Originally Posted By: aquinas
I'm curious what your current interests and experiences include, and what events surrounded your recent interest in music as a career. What steps have you taken to assess your competitiveness in music with objective sources?

Currently, I'm on my way to becoming a programmer (because I haven't been able to figure out anything else in my life, so why not I guess).

My interest in piano started about 5 years ago, although I only managed to get a teacher last year. It started when someone showed me a video of someone playing a song I knew well on the piano, and I was awestruck by the realization that you could play 3 or more different textures/voices at the same time at the piano, effectively imitating an orchestra. I really wanted to learn the piano, but people repeatedly told me it could not be done as an adult. So I figured I had nothing to lose by applying my idiosyncratic way of learning to this new thing, and it worked, better than pretty much anyone I know who's been self-taught.

Then, once I started shopping around for a teacher, it seems like teachers don't quite know what to say or how to react. In general, the consensus seems to be: It's incredible to get so far for someone learning on their own regardless of whether it's a child or an adult, and doubly so for someone who's an "adult" (well, still in my 20s), that I was able to teach myself fairly decent technique but it's certainly not as good as someone who had a very good teacher and foundation. That if only I had started as a child. Because we all know adults can never get really good at the piano.

But I play *poorly* by any objective standard! And this is frustrating me immensely. I get different feedback from different teachers. A teacher said that I was sort of playing at a university level (but I'm not sure if I can trust that). My current teacher thinks that I am indeed a beginner, but I do have some talent, and I've been working on basic technique, while simultaneously working on intermediate/advanced pieces. University professors will think I suck and don't have a foundation and should have started as a child, and ordinary teachers have no clue how to teach someone like me.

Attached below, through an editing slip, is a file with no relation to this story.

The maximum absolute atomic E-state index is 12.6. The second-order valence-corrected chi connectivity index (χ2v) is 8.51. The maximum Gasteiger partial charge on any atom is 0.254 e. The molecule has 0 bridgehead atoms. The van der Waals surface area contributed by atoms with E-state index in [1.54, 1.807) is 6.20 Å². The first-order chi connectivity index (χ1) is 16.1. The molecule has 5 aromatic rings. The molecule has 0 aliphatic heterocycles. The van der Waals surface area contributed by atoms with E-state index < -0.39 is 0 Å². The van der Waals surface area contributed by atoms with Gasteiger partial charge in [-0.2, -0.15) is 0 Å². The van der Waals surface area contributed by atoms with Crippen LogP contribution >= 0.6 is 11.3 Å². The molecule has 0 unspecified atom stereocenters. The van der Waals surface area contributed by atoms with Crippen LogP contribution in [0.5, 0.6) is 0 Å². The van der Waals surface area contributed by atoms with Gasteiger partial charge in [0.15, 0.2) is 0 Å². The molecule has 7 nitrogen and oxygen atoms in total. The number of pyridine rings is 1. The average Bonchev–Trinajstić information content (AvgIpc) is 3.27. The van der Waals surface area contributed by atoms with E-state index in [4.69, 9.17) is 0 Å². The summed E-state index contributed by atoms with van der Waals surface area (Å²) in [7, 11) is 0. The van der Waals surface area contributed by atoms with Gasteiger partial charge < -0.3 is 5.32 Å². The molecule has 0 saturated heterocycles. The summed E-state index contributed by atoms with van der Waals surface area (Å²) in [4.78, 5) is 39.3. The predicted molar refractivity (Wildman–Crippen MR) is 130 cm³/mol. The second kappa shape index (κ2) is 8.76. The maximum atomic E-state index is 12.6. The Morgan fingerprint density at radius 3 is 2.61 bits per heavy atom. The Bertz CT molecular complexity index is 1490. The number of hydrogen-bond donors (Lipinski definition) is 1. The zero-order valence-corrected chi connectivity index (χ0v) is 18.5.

To an extent, polymaths just have to choose a lane and commit for a time to determine fit (Newton's method for life). In your early-20s, you won't have a sense of the degree to which life is fluid, or the extent to which new paths can be forged (and with what success or difficulty). Many of us here have multiple graduate degrees - and multiple careers. It can be done, and it's common.

It depends on how difficult the careers are. I think most careers are not that hard, someone for example can easily become a programmer in 1-2 years, or a manager if they do an MBA. If you already have a ton of experience in one field, you can jump to a related field.

But it feels like doing anything *interesting* in the world takes over a decade of solid effort invested in something, since childhood. Most jobs seem to be mundane, plug-and-play affairs where your job is to understand a not-so-complex system and do what's already been done.


How can you make this process easier? Do difficult things every day. Physically challenging tasks that shut down mental chatter and require mindfulness are effective for me. Practice doing something daily that you know you will fail at. Learn to crave failure and the opportunity to do better the next time. When new skills come easily, frustration tolerance is the relatively undeveloped skill.

I do things all the time I know I will fail at. The problem I have is that there's only so many hours in a day, that I'm not "talented" so I need to put in some 5-10 years of effort to get good at anything. And becoming world class is just not on the cards because I started 20 years too late. I feel like anything "big" I can contribute will already have been done by someone who started way earlier, and anything "small" seems pointless because it could have been done by anyone, so it's not using your talents at all.